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tearing the rag off the bush again
Two poems by Athena Kashyap PDF E-mail


Until early this century, Hindus believed that if you crossed the oceans, the “black waters,” by leaving the physical boundaries of India, you would lose your identity and become an outcaste.

              crossing black waters

Once she stepped outside, her skin

dissolved. She struggled to stay


afloat but as years distanced her

from the caress of the Ganges


that once swept her plains,

holy hum of her hidden


Himalayan caves, she grew

weak. Just when she started


to drown, webs of seed,

teeth, and hair unraveled


to release her, let her float away,

guided by loose, unkempt stars.


coming down the mountain

for Shiv Ram Kashyap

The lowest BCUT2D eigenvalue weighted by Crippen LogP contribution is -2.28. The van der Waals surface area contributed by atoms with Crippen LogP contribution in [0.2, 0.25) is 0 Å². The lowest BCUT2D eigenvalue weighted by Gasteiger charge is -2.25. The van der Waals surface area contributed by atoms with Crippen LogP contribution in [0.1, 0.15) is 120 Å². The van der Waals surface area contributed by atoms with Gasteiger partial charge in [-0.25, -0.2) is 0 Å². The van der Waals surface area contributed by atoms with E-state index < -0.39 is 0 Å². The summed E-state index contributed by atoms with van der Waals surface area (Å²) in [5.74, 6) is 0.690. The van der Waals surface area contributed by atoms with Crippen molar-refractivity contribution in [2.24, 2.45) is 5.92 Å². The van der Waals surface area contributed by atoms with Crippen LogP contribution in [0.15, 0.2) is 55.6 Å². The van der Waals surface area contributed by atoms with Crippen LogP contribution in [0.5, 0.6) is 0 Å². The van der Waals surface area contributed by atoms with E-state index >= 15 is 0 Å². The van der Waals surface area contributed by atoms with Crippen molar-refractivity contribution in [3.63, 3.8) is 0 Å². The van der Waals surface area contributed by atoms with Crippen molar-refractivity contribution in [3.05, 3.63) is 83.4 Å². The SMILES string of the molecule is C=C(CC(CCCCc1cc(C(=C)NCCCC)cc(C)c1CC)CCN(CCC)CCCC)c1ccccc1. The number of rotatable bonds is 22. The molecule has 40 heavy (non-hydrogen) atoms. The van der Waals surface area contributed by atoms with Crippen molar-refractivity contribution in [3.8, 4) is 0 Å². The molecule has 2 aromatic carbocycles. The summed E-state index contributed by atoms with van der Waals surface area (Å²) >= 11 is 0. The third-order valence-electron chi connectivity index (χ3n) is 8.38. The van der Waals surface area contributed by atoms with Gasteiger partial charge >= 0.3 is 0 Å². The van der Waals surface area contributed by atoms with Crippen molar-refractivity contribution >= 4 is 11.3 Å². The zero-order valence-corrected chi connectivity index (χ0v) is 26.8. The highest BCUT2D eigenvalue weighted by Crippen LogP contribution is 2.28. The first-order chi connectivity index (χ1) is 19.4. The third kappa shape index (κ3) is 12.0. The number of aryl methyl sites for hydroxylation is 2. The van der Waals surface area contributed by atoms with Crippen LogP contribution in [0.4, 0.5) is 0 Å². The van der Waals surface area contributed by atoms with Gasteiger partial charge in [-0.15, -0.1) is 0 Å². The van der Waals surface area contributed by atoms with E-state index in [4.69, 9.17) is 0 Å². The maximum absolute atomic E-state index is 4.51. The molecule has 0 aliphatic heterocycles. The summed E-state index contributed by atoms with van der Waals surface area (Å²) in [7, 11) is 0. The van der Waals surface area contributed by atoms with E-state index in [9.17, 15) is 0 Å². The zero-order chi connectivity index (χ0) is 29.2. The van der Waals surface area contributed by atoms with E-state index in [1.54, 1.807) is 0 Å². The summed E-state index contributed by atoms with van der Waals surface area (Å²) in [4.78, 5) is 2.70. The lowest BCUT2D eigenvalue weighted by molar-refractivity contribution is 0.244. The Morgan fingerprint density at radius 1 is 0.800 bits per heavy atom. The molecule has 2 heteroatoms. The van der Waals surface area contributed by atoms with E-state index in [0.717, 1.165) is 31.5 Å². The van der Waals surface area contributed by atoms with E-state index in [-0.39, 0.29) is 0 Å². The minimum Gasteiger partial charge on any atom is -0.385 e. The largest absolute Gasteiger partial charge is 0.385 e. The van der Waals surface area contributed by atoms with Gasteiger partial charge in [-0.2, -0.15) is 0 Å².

Great-grandfather enters my room in Los Angeles, clutching two clumps of roots still bleeding Himalayan mud. He says he’s sorry to come so late at night, but he can’t find his way. The family house he built in Lahore still stands, but neighbors have moved in and his family is gone. At the University, the botany lab he founded no longer bears his name. His students have aged terribly—they look right through him. He has trouble with his eyes, sees just half of everything—his students, the map of India on the wall.  Even the city landscape is missing parts—temples, sari shops, certain street names. The last thing he remembers is climbing the mountain, up from the city he once knew and loved.  He looks so tired, I want to help him but am myself adrift, barely flickering in this city’s sea of lights. Our family’s dispersed like seeds, searching for each other and their own selves in clouds of lost mountains. I see, says Grandfather with his half-blind eyes, but then he’s gone, waving dead roots in my face.    


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